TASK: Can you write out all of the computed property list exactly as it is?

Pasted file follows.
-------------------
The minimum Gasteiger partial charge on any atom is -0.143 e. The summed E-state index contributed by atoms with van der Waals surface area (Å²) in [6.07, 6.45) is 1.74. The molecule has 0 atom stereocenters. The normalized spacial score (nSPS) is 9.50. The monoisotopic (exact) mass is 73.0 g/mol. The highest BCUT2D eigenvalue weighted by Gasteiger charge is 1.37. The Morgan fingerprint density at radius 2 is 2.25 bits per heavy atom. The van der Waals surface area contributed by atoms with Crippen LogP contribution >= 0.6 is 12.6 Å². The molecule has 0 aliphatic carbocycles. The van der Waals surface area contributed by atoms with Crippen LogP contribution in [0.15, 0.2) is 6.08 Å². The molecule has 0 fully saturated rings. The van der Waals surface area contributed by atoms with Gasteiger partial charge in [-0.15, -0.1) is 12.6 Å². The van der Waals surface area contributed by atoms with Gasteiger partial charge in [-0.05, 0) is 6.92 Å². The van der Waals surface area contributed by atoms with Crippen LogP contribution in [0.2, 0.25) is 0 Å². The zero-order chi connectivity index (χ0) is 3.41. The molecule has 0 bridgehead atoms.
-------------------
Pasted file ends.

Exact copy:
The minimum Gasteiger partial charge on any atom is -0.143 e. The summed E-state index contributed by atoms with van der Waals surface area (Å²) in [6.07, 6.45) is 1.74. The molecule has 0 atom stereocenters. The normalized spacial score (nSPS) is 9.50. The monoisotopic (exact) mass is 73.0 g/mol. The highest BCUT2D eigenvalue weighted by Gasteiger charge is 1.37. The Morgan fingerprint density at radius 2 is 2.25 bits per heavy atom. The van der Waals surface area contributed by atoms with Crippen LogP contribution >= 0.6 is 12.6 Å². The molecule has 0 aliphatic carbocycles. The van der Waals surface area contributed by atoms with Crippen LogP contribution in [0.15, 0.2) is 6.08 Å². The molecule has 0 fully saturated rings. The van der Waals surface area contributed by atoms with Gasteiger partial charge in [-0.15, -0.1) is 12.6 Å². The van der Waals surface area contributed by atoms with Gasteiger partial charge in [-0.05, 0) is 6.92 Å². The van der Waals surface area contributed by atoms with Crippen LogP contribution in [0.2, 0.25) is 0 Å². The zero-order chi connectivity index (χ0) is 3.41. The molecule has 0 bridgehead atoms.